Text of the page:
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Cloud computing Fundamentals - behind the hood of cloud platforms
Man’s mind, once stretched to a new idea,
never goes back to its original dimension.
• What is Cloud Computing?
• Why Cloud? - Key Business Drivers
• Benefits of Cloud – Tangibles and Intangibles
• Capacity Planning and Scalability models
• Cloud Characteristics
• Cloud Service Models
• Providers and Consumers of Service Models
• Cloud Deployment Models
• Virtualization in depth
• Different types of Virtualization
• Virtualization and Containerization
• Cloud Architecture
What is Cloud Computing?
Cloud computing is a model for enabling ubiquitous, convenient, on-demand
network access to a shared pool of configurable computing resources (e.g., networks,
servers, storage, applications, and services) that can be rapidly provisioned and
released with minimal management effort or service provider interaction.
This cloud model is composed of five essential characteristics, three service models,
and four deployment models.
What is Cloud?
On-demand, Scalable, multi-tenant, self-service compute
and storage resources
Important steps that we take to set up a lab:
• Internal engineering lab (dev, test, staging)
• Production environment
• Typical release cycles across projects
• Any known constraints, inhibitors, bottle necks etc?
• Time and cost for upgrades (think multiple customers)
Why does the shift from CapEx to OpEx matter?
• Companies need to preserve cash and not burn cash (Angel Investing/VC Funding)
• CapEx requires upfront investment even before the market needs are validated
• OpEx allows you to pay on a monthly or yearly basis
CapEx to OpEx
• Horizontal “scaling out” – Sharding data is partitioned across a collection of
identically structured databases. Is managed using the Elastic Database client
• Vertical scaling is accomplished using Azure PowerShell cmdlets to change the
service tier, or by placing databases in an elastic pool.
Horizontal and Vertical Scaling
Cloud delivers both tactical and strategic value – so analyze both the hard and soft costs separately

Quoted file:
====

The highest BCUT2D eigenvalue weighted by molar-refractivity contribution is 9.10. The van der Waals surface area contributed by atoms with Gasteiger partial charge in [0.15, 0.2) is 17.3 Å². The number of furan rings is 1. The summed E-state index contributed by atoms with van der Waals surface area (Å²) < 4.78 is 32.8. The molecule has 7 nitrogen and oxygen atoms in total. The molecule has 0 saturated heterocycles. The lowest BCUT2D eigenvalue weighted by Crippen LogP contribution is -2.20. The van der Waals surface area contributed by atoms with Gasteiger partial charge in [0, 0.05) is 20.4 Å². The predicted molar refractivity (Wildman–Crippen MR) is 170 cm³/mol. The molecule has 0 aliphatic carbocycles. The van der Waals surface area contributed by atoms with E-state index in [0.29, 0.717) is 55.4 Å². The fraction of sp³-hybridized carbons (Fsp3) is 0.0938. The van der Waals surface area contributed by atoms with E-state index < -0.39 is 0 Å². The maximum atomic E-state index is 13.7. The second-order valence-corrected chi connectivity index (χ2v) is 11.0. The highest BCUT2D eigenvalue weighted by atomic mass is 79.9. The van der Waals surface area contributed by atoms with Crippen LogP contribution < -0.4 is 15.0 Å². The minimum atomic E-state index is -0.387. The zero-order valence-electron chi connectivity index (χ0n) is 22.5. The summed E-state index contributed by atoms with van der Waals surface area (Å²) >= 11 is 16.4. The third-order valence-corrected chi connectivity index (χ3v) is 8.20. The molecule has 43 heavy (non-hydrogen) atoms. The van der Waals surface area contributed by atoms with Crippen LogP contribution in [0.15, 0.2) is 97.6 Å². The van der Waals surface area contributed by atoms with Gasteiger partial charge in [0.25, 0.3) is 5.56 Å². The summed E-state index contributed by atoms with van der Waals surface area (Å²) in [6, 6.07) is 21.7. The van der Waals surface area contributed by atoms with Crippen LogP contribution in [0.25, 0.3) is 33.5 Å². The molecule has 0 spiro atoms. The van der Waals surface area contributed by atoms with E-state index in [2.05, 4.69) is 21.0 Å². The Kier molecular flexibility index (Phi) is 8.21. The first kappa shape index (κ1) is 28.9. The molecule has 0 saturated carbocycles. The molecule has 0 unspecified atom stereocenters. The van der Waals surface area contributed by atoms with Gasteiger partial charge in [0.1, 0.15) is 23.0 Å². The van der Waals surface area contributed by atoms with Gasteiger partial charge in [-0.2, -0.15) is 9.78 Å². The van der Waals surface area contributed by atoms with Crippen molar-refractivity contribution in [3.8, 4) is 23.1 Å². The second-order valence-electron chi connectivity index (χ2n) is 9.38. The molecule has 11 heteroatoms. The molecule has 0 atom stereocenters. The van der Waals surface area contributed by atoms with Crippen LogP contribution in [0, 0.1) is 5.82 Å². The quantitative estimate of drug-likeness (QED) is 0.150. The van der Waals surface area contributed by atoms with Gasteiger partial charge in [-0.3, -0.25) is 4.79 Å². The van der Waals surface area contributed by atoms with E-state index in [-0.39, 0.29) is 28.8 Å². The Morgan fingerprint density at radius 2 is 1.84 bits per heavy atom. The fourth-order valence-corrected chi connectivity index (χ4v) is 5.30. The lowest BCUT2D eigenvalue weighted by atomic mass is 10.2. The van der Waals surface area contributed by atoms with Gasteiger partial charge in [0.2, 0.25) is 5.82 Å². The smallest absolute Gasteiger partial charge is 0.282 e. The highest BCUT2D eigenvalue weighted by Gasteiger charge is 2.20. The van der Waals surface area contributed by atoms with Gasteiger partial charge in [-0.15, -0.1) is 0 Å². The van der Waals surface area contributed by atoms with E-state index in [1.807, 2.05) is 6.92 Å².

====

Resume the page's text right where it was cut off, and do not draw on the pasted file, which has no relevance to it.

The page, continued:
Quantify the true value of agility – should never overlook this while considering cloud adoption
Be clear with the organization’s key drivers for cloud adoption:
• Is there a mandate to reduce costs?
• Losing market share to competition because of your inability to rapidly develop and deploy
• Are your experiencing outages which is damaging your reputation among your customers
• Need for advanced and economical business continuity and disaster recovery solutions
• Want to expand your global footprint but worried about latency because of your current environment
Benefits of Cloud : Tangibles and Intangibles
Value drivers that are often overlooked in typical ROI calculations include:
Accelerated time to market
Improved developer productivity
Decreased provisioning time
Reliable uptime and many more intangible benefits of cloud.
Benefits of Cloud : Tangibles and Intangibles
National Institute of Standard & Technology
Cloud computing is a model for enabling ubiquitous, convenient, on-demand network access
to a shared pool of configurable computing resources
(e.g., networks, servers, storage, applications, and services) that can be rapidly provisioned
and released with minimal management effort or service provider interaction.
This cloud model is composed of five essential characteristics, three service models, and
four deployment models.
On-demand self-service: A consumer can unilaterally provision computing capabilities, such as server time
and network storage, as needed automatically without requiring human interaction with service provider.
Broad network access: Capabilities are available over the network and accessed through standard
mechanisms that promote use by heterogeneous thin or thick client platforms (e.g., mobile phones, tablets,
laptops, and workstations).
Resource pooling: The provider’s computing resources are pooled to serve multiple consumers using a
multi-tenant model, with different physical and virtual resources dynamically assigned and re-assigned
according to consumer demand. There is a sense of location independence in that the customer generally has
no control or knowledge over the exact location of the provided resources but may be able to specify location
at a higher level of abstraction (e.g., country, state, or datacenters). Examples of resources include storage,